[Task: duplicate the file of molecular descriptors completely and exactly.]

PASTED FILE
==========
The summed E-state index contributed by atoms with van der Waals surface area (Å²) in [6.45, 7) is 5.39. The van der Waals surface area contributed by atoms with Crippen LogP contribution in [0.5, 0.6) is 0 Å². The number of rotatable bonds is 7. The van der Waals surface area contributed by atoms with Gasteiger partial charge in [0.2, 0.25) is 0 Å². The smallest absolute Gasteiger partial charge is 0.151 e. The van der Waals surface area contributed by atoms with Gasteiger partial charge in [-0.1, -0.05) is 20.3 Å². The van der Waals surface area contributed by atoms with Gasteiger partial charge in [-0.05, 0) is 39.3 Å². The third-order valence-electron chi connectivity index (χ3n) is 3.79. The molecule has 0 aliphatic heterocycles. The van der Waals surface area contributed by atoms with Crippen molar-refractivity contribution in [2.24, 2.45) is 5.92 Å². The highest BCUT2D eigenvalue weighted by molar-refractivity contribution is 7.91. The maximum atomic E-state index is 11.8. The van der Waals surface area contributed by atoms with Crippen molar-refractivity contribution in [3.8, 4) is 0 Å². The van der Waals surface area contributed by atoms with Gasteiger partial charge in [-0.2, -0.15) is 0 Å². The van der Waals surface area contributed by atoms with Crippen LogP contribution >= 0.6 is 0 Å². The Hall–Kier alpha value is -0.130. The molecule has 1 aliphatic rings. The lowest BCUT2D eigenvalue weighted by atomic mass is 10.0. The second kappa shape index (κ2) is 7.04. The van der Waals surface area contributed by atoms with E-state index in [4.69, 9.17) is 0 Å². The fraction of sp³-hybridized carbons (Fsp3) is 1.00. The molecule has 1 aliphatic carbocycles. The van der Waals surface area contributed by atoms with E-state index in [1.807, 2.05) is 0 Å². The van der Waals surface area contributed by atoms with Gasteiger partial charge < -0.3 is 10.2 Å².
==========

The summed E-state index contributed by atoms with van der Waals surface area (Å²) in [6.45, 7) is 5.39. The van der Waals surface area contributed by atoms with Crippen LogP contribution in [0.5, 0.6) is 0 Å². The number of rotatable bonds is 7. The van der Waals surface area contributed by atoms with Gasteiger partial charge in [0.2, 0.25) is 0 Å². The smallest absolute Gasteiger partial charge is 0.151 e. The van der Waals surface area contributed by atoms with Gasteiger partial charge in [-0.1, -0.05) is 20.3 Å². The van der Waals surface area contributed by atoms with Gasteiger partial charge in [-0.05, 0) is 39.3 Å². The third-order valence-electron chi connectivity index (χ3n) is 3.79. The molecule has 0 aliphatic heterocycles. The van der Waals surface area contributed by atoms with Crippen molar-refractivity contribution in [2.24, 2.45) is 5.92 Å². The highest BCUT2D eigenvalue weighted by molar-refractivity contribution is 7.91. The maximum atomic E-state index is 11.8. The van der Waals surface area contributed by atoms with Crippen molar-refractivity contribution in [3.8, 4) is 0 Å². The van der Waals surface area contributed by atoms with Gasteiger partial charge in [-0.2, -0.15) is 0 Å². The van der Waals surface area contributed by atoms with Crippen LogP contribution >= 0.6 is 0 Å². The Hall–Kier alpha value is -0.130. The molecule has 1 aliphatic rings. The lowest BCUT2D eigenvalue weighted by atomic mass is 10.0. The second kappa shape index (κ2) is 7.04. The van der Waals surface area contributed by atoms with E-state index in [4.69, 9.17) is 0 Å². The fraction of sp³-hybridized carbons (Fsp3) is 1.00. The molecule has 1 aliphatic carbocycles. The van der Waals surface area contributed by atoms with E-state index in [1.807, 2.05) is 0 Å². The van der Waals surface area contributed by atoms with Gasteiger partial charge < -0.3 is 10.2 Å².